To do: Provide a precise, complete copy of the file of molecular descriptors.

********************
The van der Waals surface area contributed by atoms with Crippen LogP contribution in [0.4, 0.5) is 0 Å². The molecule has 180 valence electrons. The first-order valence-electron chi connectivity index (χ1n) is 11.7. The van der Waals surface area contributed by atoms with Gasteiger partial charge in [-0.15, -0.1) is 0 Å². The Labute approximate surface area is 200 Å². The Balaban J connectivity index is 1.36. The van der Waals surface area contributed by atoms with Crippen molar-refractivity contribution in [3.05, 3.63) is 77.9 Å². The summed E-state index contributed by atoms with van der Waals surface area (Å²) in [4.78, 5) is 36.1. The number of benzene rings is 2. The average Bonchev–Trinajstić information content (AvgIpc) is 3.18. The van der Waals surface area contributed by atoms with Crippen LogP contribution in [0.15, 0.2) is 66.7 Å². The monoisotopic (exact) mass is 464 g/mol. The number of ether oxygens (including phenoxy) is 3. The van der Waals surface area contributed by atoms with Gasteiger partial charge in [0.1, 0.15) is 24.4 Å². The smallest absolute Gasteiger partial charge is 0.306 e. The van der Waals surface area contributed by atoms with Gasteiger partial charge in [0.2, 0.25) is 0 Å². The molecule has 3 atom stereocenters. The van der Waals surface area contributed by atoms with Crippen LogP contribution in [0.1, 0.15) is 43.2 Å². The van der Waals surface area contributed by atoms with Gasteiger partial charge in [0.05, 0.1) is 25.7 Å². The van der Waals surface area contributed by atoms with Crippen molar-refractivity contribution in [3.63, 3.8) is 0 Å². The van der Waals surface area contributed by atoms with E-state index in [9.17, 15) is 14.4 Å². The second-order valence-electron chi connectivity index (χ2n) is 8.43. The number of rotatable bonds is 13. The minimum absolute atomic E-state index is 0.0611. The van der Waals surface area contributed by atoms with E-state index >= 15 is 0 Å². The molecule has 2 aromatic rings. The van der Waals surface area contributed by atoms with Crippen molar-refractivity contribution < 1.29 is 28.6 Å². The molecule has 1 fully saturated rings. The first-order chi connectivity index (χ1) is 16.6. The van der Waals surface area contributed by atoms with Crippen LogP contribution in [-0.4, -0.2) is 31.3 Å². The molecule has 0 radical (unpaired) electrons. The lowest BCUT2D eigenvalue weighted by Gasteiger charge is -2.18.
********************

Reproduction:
The van der Waals surface area contributed by atoms with Crippen LogP contribution in [0.4, 0.5) is 0 Å². The molecule has 180 valence electrons. The first-order valence-electron chi connectivity index (χ1n) is 11.7. The van der Waals surface area contributed by atoms with Gasteiger partial charge in [-0.15, -0.1) is 0 Å². The Labute approximate surface area is 200 Å². The Balaban J connectivity index is 1.36. The van der Waals surface area contributed by atoms with Crippen molar-refractivity contribution in [3.05, 3.63) is 77.9 Å². The summed E-state index contributed by atoms with van der Waals surface area (Å²) in [4.78, 5) is 36.1. The number of benzene rings is 2. The average Bonchev–Trinajstić information content (AvgIpc) is 3.18. The van der Waals surface area contributed by atoms with Crippen LogP contribution in [0.15, 0.2) is 66.7 Å². The monoisotopic (exact) mass is 464 g/mol. The number of ether oxygens (including phenoxy) is 3. The van der Waals surface area contributed by atoms with Gasteiger partial charge in [0.1, 0.15) is 24.4 Å². The smallest absolute Gasteiger partial charge is 0.306 e. The van der Waals surface area contributed by atoms with Gasteiger partial charge in [0.2, 0.25) is 0 Å². The molecule has 3 atom stereocenters. The van der Waals surface area contributed by atoms with Crippen LogP contribution in [0.1, 0.15) is 43.2 Å². The van der Waals surface area contributed by atoms with Gasteiger partial charge in [0.05, 0.1) is 25.7 Å². The van der Waals surface area contributed by atoms with Crippen molar-refractivity contribution in [3.63, 3.8) is 0 Å². The van der Waals surface area contributed by atoms with E-state index in [9.17, 15) is 14.4 Å². The second-order valence-electron chi connectivity index (χ2n) is 8.43. The number of rotatable bonds is 13. The minimum absolute atomic E-state index is 0.0611. The van der Waals surface area contributed by atoms with E-state index >= 15 is 0 Å². The molecule has 2 aromatic rings. The van der Waals surface area contributed by atoms with Crippen molar-refractivity contribution < 1.29 is 28.6 Å². The molecule has 1 fully saturated rings. The first-order chi connectivity index (χ1) is 16.6. The van der Waals surface area contributed by atoms with Crippen LogP contribution in [-0.4, -0.2) is 31.3 Å². The molecule has 0 radical (unpaired) electrons. The lowest BCUT2D eigenvalue weighted by Gasteiger charge is -2.18.